Ping is a tool commonly used to find the status of a device on a network. Ping is based on the ICMP protocol. When a Ping process request is sent out as an ICMP echo to the target device, it replies with an ICMP echo reply if the device is available.
Table of Contents
Purpose of Ping command
ping is used to send a test packet, or echo packet, to a device to find out whether it is reachable and how long the packet takes to reach the device. There are two important purposes.
- test the network availability to the device
- network latency between two devices
Ping command is a simple way to check whether we have access to the particular host. But this method works only if ICMP and ping is enabled in that network. If ICMP is disabled, we can not get a proper response.
Example of Ping Command
$ ping google.com
PING google.com (188.8.131.52): 56 data bytes
64 bytes from 184.108.40.206: icmp_seq=0 ttl=100 time=87.363 ms
64 bytes from 220.127.116.11: icmp_seq=1 ttl=100 time=89.754 ms
64 bytes from 18.104.22.168: icmp_seq=2 ttl=100 time=90.045 ms
--- google.com ping statistics ---
4 packets transmitted, 3 packets received, 25.0% packet loss
round-trip min/avg/max/stddev = 87.363/89.054/90.045/1.202 ms
- from: The destination and its IP address. Note that the IP address may be different for a website depending on our geographical location.
- icmp_seq=0: The sequence number of each ICMP packet. Increases by one for every subsequent echo request.
- ttl=100: The Time to Live value from 1 to 255. It represents the number of networks hops a packet can take before a router discards it.
- time=87.68 ms: The time it took a packet to reach the destination and come back to the source. Expressed in milliseconds.
The ping command can also be used to check for packet loss. When you run the ping command, it sends a series of packets to the specified destination and waits for a response.
If any of the packets are lost or do not receive a response, the ping command will report the percentage of packets lost.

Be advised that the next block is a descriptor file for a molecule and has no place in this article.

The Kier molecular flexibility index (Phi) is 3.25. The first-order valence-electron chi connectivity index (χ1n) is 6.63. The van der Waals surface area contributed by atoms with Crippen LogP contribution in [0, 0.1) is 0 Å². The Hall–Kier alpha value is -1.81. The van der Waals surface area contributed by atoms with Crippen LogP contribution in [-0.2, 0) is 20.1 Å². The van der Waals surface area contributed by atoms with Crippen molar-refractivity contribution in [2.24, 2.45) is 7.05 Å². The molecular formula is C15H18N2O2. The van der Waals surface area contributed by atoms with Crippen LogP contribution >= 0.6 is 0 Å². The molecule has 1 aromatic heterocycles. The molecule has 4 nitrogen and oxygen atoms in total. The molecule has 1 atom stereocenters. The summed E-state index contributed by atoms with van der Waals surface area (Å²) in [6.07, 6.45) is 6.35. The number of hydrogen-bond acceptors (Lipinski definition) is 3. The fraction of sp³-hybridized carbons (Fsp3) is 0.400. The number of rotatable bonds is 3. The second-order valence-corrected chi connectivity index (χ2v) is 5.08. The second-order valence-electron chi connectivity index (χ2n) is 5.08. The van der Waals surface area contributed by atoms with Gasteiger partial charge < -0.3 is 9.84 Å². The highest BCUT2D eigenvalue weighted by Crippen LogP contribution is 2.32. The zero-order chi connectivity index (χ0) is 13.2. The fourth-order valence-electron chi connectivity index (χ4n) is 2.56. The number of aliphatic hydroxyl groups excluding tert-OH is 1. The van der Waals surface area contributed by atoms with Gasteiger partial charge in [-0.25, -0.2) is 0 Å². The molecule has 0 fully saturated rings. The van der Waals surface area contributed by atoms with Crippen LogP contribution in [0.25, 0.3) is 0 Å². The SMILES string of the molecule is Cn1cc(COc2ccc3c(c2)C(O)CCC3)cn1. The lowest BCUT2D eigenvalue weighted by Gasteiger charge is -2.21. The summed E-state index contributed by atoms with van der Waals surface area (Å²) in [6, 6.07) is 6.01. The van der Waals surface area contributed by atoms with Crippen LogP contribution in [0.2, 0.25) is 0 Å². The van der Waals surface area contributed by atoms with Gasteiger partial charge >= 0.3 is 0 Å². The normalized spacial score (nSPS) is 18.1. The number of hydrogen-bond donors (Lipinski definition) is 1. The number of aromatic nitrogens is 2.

For example, if you run the ping command and it reports “0% packet loss,” that means all of the packets that were sent were received successfully. However, if it reports “10% packet loss,” that means 10% of the packets that were sent did not receive a response and were lost.
So, the ping command is a useful tool for checking network connectivity and identifying any packet loss issues that may be affecting your connection.
Change Ping Packet Size in Ping Command
In some scenarios, we may want to use -s to increase the packet size from the default value of 64 bytes.
For example, to increase the packet size to 1000 bytes:
ping -s 1000 google.com
ICMP Packet Structure
ICMP (Internet Control Message Protocol) is a protocol used by network devices, such as routers and hosts, to communicate error messages and operational information about the network.
It is an integral part of the Internet Protocol (IP) suite and is used by various network diagnostic tools such as ping, traceroute, and pathping.
ICMP messages are typically used for network troubleshooting and management, helping to identify and resolve issues related to network connectivity, packet loss, and latency.
In this part, we will explore ICMP in detail, including its message format, types, and examples of how it is used in practice.
ICMP is part of IP, and it relies on IP to transmit its messages. ICMP contains a relatively small header that changes depending on its purpose. The ICMP header contains the following fields:
- Type The type or classification of the ICMP message, based on the RFC specification
- Code The subclassification of the ICMP message, based on the RFC specification
- Checksum Used to ensure that the contents of the ICMP header and data are intact upon arrival
- Variable A portion that varies depending on the Type and Code fields
Let’s see an example of ICMP packet.
00 0c 29 f8 1c 7c 00 0c 29 23 c1 05 08 00 45 00
00 3c 02 04 00 00 80 01 6a 2e c0 a8 01 01 c0 a8
01 02 08 00 28 b6 7c 01 00 00 00 00 09 00 00 00
00 00 00 00 00 10 11 12 13 14 15 16 17 18 19 1a
1b 1c 1d 1e 1f 20 21 22 23 24 25 26 27 28 29 2a
2b 2c 2d 2e 2f 30 31 32 33 34 35 36 37
This is a hexadecimal dump of the packet. ICMP packets are often used for diagnostic or error reporting purposes in networking.
In this example, the packet contains the following fields:
|Ethernet||Source MAC address: 00 0c 29 f8 1c 7c|
|Destination MAC address: 00 0c 29 23 c1 05|